Hike Pages by geographical area in Glacier Park
Cover shot of my Wildflower Guide for Glacier National Park.
Note: You need to have iBooks app installed on your computer for this link to go to the correct page. (iPad or Mavericks) Your iPad will need iBooks 3 or later, your MAC will need OS X.9 or later and iBooks 1.0 or later.
Available on iBooks
A slow hiker's guide™ Glacier National Park Wildflowers
Current Version 1.3 Available as of September 3, 2014
Within each day hike guide area link above there is a brief description of the trails elevation gain, distance and degree of difficulty.
For the trails that I have hiked there is a more detailed web page with further information regarding the hike, together with photographs taken along the trail.
Otherwise if you know the trail name you can select it from the left side bar.
The earliest that the GTSR will be open to through traffic in 2014 is June 20
Logan Pass opened to through traffic June 21, 2013
Logan Pass Opened June 19, 2012
Logan Pass Opened July 13, 2011.
Shuttle Service starts July 1, 2013.
Stops September 3, 2013
First Shuttle up is at 7:00 AM
Last Shuttle down from Logan Pass
is at 7:00 pm
Once the pass opens
On the west side there are two Express shuttles labeled Glacier Express the first one leaves at 7:00 am (frequently full), non stop to Logan Pass.
Fear not, therefore, to try the mountain-passes.
They will kill care, save you from deadly apathy,
set you free, and call forth every faculty into vigorous, enthusiastic action.
Be sure to stop at one of the visitor centers in the park, St Mary Visitor Center is open till 8 pm West Glacier Visitor Center closes at 5 pm. Ask for the 'Day Hikes in Glacier' and the "Ranger-Led Activity Schedule'. 'Day Hikes in Glacier' contains trail maps and info regarding 68 hikes in the park. Ranger-Led Activity Schedule gives the times and locations for some 20 Ranger-Led hikes in the park plus other ranger-guided activity. YOU have to ask for these guides by name, usually they are available at the entrance stations. (starting in 2010 most entrance stations have the guide)
The hiking season for Glacier National Park is fairly short. At this point 2013 hiking season is looking positive, except for budget cuts resulting from our Congress dereliction of duty. At this point budget cuts are going to have a greater impact on the hiking season in Glacier Park then the weather.
The hiking season for 2012 was about standard for Glacier National Park.
2011 was one of the shortest high altitude hiking seasons.
2010 joined 2008 as a short season high altitude hiking season.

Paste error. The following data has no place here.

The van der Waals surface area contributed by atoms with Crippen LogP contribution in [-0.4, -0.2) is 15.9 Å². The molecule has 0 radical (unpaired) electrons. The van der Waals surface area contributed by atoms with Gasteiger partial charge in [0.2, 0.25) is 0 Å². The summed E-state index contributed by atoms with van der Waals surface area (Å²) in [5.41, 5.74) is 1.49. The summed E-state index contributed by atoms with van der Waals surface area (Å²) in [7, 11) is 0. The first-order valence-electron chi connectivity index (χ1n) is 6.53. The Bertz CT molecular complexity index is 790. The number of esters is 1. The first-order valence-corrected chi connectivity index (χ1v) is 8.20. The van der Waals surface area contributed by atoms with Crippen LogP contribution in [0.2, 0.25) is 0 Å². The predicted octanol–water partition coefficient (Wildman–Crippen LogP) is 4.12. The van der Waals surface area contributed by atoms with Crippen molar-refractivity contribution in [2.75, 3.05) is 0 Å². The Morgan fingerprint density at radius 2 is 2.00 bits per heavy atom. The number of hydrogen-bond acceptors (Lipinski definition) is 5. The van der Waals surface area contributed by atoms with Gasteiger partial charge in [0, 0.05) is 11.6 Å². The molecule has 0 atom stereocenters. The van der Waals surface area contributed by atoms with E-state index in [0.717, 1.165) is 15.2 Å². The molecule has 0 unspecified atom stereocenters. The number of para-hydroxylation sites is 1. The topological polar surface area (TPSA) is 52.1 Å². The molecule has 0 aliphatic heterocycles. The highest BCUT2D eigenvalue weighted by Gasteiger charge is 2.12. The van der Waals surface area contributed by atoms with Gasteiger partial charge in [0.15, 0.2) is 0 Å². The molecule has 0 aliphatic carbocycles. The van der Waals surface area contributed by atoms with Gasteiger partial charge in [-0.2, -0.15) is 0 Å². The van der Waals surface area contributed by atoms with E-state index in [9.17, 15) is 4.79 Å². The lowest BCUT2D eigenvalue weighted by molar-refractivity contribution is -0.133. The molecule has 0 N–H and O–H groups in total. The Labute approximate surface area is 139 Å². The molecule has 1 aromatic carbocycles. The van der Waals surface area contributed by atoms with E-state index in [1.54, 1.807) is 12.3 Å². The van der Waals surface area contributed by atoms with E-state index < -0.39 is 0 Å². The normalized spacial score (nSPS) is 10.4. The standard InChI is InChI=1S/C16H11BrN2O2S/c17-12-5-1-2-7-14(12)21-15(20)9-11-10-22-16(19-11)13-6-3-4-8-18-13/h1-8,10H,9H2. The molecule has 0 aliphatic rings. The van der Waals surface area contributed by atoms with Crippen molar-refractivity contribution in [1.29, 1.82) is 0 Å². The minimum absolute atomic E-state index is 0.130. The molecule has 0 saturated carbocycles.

2009 was about standard for Glacier National Park.
2005 set a record as the longest hiking season since WWII with Logan Pass opening on May 23, 2005.
Many popular trails didn't open until late July in 2011. Some of those still had significant snow cover. The actual length of the hiking season varies from year to year based on snow accumulation from winter. Lower elevation trails start to become accessible to hiking sometime in late April early May. The trails will usually be very wet in early spring and frequently will have dead falls across the trail from winter storm activity. The benefits of starting early are early wildflowers plus trails that can be enjoyed in solitude. If you combine biking with hiking then your options are even greater for spring in Glacier National Park. The park starts plowing Going to the Sun Road April 1st and restricts traffic on the newly plowed sections of the road to bicycles and pedestrians. On the west side of Glacier National Park the road is plowed and open all year to Lake McDonald Lodge. The parking area for Lake McDonald Lodge is next to the trailhead for several west side hikes. On the east side of Glacier National Park the road is open to St Mary campground, which is open year round. On the east side the Going to the Sun Road was open to Jackson Glacier Overlook as of June 24, 2011. A new avalanche path has opened up just below Jackson Glacier Overlook on the opposite side of the road to the toilet building parking lot. As of June 7, 2011 there were plenty of trees sticking out of the bank of snow from the avalanche.
The hiking season for Glacier National Park for higher elevation trails is much shorter. Trails that start or go above 6,000 feet usually have snow until early July to late July. It can snow any time during the summer but these trails tend to be open from early July till late September. Some years I'm able to hike at the upper elevations until mid October. Many of the day hikes in Glacier National Park are very crowded. Most of the crowds don't get on the trails until midday. For the longer hikes an early start is essential but it can be of equal benefit on the shorter trails if you are looking for tranquility.